Project gets college freshmen ready to writeby Art Hughes, Minnesota Public Radio
As the school year comes to an end, many graduating high school seniors are gearing up for fall college classes. Statistics show many high school graduates have a rude awakening ahead of them. Sometime between now and the start of the next academic year, almost 50 percent of incoming freshmen will learn for the first time that their writing skills are not up to the college level. One Fergus Falls community college English instructor is gaining followers with an idea to give students a clearer picture of how their writing stacks up.
Rochester, Minn. — English teachers will tell you the only way to learn how to write is to write. They will also tell you assigning the amount of writing some college-bound students need is easier said than done in your typical high school.
"One hundred and fifty papers at three pages a pop, that's a substantial amount of paperwork to get through after your 7 to 3:30 working job and then coaching and extra-curricular activities," said Jessica Hedrick, a young, energetic English teacher at Century High School in Rochester.
Hedrick's enthusiasm for her job does not make her want to add an additional 50 hours to her work week to grade that many papers on a regular basis.
"Unfortunately, a lot of teachers don't assign writing because they think that's a lot of papers to read," she said.
Many high school students getting good grades in English and who pass Minnesota's basic skills test at the end of their senior year are shocked to learn they need help with the basics of writing when they get to college.
Paul Carney, an English instructor at the Minnesota State Community and Technical College-Fergus Falls, said the writing logjam is one of the many factors that produce high school graduates that are unprepared.
"To me it's analagous to a hospital discharging sick people and telling them they're well," Carney said. "I don't think there's anything deceptive or covert going on here. I just think you've got a culture that's perpetuating this without knowing this is going on."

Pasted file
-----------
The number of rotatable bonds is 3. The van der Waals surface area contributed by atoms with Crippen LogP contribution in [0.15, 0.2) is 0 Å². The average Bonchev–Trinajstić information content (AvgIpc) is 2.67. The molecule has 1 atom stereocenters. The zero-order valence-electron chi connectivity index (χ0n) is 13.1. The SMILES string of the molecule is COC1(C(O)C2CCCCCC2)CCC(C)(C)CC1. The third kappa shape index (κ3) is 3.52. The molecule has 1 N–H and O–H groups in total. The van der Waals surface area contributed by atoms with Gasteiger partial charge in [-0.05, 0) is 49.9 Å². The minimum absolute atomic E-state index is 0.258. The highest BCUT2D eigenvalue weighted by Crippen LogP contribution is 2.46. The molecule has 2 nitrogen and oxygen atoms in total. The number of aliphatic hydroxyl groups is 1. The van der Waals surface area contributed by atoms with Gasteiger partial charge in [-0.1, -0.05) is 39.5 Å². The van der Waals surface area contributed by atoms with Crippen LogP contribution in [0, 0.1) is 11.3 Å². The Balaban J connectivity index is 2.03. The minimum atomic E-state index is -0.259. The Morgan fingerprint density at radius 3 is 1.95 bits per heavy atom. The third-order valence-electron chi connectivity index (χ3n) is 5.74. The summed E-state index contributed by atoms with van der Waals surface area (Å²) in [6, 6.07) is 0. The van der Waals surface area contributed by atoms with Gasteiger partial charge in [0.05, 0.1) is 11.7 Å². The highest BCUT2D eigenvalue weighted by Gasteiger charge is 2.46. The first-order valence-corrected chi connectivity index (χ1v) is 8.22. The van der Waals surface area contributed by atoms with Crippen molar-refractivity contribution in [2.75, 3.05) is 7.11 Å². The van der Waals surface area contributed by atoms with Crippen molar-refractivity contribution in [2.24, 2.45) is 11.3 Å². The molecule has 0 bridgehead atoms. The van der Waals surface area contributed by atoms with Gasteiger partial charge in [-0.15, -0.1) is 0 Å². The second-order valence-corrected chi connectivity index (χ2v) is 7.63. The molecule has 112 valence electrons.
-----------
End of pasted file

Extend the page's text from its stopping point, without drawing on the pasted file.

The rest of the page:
Carney has developed a method for breaking up the writing logjam in high school, and giving students valuable feedback at the same time.
Working with grants from the Minnesota State Colleges and Universities system, his method employs 12 expert readers -- six English instructors from high schools and six from colleges. The readers use a list of criteria Carney developed over two years, with input from numerous high school and college teachers.
The student's teacher assigns an essay. The finished essay then goes to the readers, who determine whether the student has met the threshold considered college-ready. Carney envisions the possibility that a single essay could function both as a high school exit exam and a college placement test.
Normandale Community College English instructor Michael Berndt, one of the readers for the project, said the Carney system gives early feedback to students. In addition, it bridges a chasm between the two education levels that has not been addressed adequately before.
"One of the benefits of this project is you've had more conversations than normally happen," Berndt said. "College instructors, high school instructors are tremendously busy."
Eight of the readers must approve of an essay before it's considered college ready writing. The idea is to give the test to high school students while they're juniors to give them an idea of where their writing stands early enough for them to improve.
Rochester's Century High School is one of a half-dozen schools where Carney has tested the system he calls a "college-readiness rubric."
Century English Department Chair Jean Marvin called Carney's method smart, effective and easy to use. Only about one in five of Marvin's 11th grade writers made the grade. But, Marvin said, it's better for students to face any shortcomings now rather than when they take their college placement exams.
"I think the students were not at all happy to hear that," she said. "But in processing that and what they did right and what they did wrong and going over the rubric with them, they got it. And they also got it that if they had a chance to do it over again they could do better."
Marvin appreciates how the system gives specific, individual feedback to the students without adding to the teachers' overall workload.
Junior Andrew Keech is one of the few Century High School students whose essays got a college-ready rating. He said the evaluation gave him a valuable outside look at his abilities.
"(With) six high school high school teachers and six college professors, you feel like they probably know what they're talking about," Keech said. "And it's 12 people, so it's not just one person grading it."
The system is so far only in the testing phase. One problem to work out is how to fund a ready stable of competent readers to assess a large number student essays. State education officials are looking at Carney's method as a way to update current basic skills test for graduating seniors.
- Morning Edition, 06/09/2006, 7:20 a.m.